Biden to sign executive order to help patients travel for abortions



President Biden will sign an executive order on Wednesday directing his health secretary to consider measures to support patients traveling abroad for abortions.

The travel-related provision in the order will prompt Health and Human Services Secretary Xavier Becerra to consider inviting states to apply for Medicaid exemptions when treating patients crossing state lines for reproductive health services.

A senior administration official, who spoke on condition of anonymity to preview Biden’s actions, declined to share details of what a waiver would look like, but said it would target low-income women affected by Medicaid and help cover certain costs.

Executive order, second Biden will sign off on reproductive health since Supreme Court overturned Roe v. calf, follows the government’s call for the Department of Health and Human Services to explore all options to assist Americans living in states where access to abortion is severely restricted. The president’s actions also come a day after voters in Kansas rejected an attempt to end their state’s protections against abortion.

Following the Supreme Court decision, Biden and Attorney General Merrick Garland both vowed to protect Americans’ ability to cross state lines to seek abortions and other reproductive health services.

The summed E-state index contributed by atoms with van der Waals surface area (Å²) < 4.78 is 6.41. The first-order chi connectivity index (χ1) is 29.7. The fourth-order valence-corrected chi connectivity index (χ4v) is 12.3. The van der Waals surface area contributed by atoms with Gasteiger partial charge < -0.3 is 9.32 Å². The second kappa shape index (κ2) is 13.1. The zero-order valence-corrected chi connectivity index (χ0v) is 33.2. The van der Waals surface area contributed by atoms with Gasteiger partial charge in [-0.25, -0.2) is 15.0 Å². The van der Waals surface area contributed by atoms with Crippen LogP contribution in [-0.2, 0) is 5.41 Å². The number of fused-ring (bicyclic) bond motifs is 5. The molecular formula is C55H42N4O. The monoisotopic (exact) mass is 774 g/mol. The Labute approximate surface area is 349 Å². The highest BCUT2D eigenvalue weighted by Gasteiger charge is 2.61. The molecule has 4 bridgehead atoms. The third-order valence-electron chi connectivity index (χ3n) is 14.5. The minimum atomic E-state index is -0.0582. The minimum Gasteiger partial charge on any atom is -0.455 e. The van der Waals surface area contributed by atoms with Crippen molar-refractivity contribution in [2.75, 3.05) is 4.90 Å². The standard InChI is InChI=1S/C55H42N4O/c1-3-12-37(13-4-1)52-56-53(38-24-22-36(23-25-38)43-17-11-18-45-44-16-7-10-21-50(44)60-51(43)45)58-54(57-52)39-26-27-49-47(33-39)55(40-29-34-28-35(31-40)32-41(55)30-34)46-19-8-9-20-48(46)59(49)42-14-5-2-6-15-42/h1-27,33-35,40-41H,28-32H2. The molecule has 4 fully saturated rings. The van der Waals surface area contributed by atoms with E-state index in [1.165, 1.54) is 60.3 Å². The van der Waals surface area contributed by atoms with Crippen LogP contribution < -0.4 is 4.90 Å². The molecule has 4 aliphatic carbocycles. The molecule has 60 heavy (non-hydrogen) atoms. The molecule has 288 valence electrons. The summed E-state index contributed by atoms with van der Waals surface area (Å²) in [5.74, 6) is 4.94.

Biden, who is isolating because he continues to test positive for the coronavirus, is expected to sign the executive order before Vice President Harris’ first meeting of an interagency task force on reproductive health access.

Two Long Weeks: Inside Biden’s Battle to Respond to the Abortion Ruling

The executive order also directs Becerra to consider measures to ensure healthcare providers comply with federal anti-discrimination laws to ensure women receive the medically necessary care, which could include providing technical assistance to providers who, according to the Supreme Court’s decision, may not be able to are unclear about their obligations.

Finally, the Order urges Becerra to improve research and data collection on the impact on maternal health.

In early July, Biden signed an executive order directing Becerra to find ways for the government to help expand access to abortion and signaled his intent to protect access to medical abortion or abortion pills.

Biden last month referred to what he called “the horrific, extreme and, I think, so utterly wrong decision of the Supreme Court.”

He added: “The court has made it clear that it will not protect women’s rights – period. Period. After the court made the decision based on reading a document frozen in time in the 1860s, when women didn’t even have the right to vote, the court practically challenges the women of America to go to the ballot box and restore the right to vote, the very rights they just took away.”

However, many activists have criticized Biden for being too slow to act on the decision, especially given that a draft statement was leaked weeks before the official decision. Activists and some Democratic congressmen have called on the administration to declare access to abortion a public health emergency.

In some states, women who need medical care for miscarriages receive treatment late or are denied treatment altogether due to confusion about the law, putting some women’s lives at risk.

A group of more than 80 Democratic House lawmakers last month sent a letter to Biden and Becerra urging them to make abortion a public health emergency. But the White House has reservations about the move because it would provide little additional funding and would likely end up in the Supreme Court, which could use the case to curb the federal government’s emergency powers.

Yasmeen Abutaleb contributed to this report.


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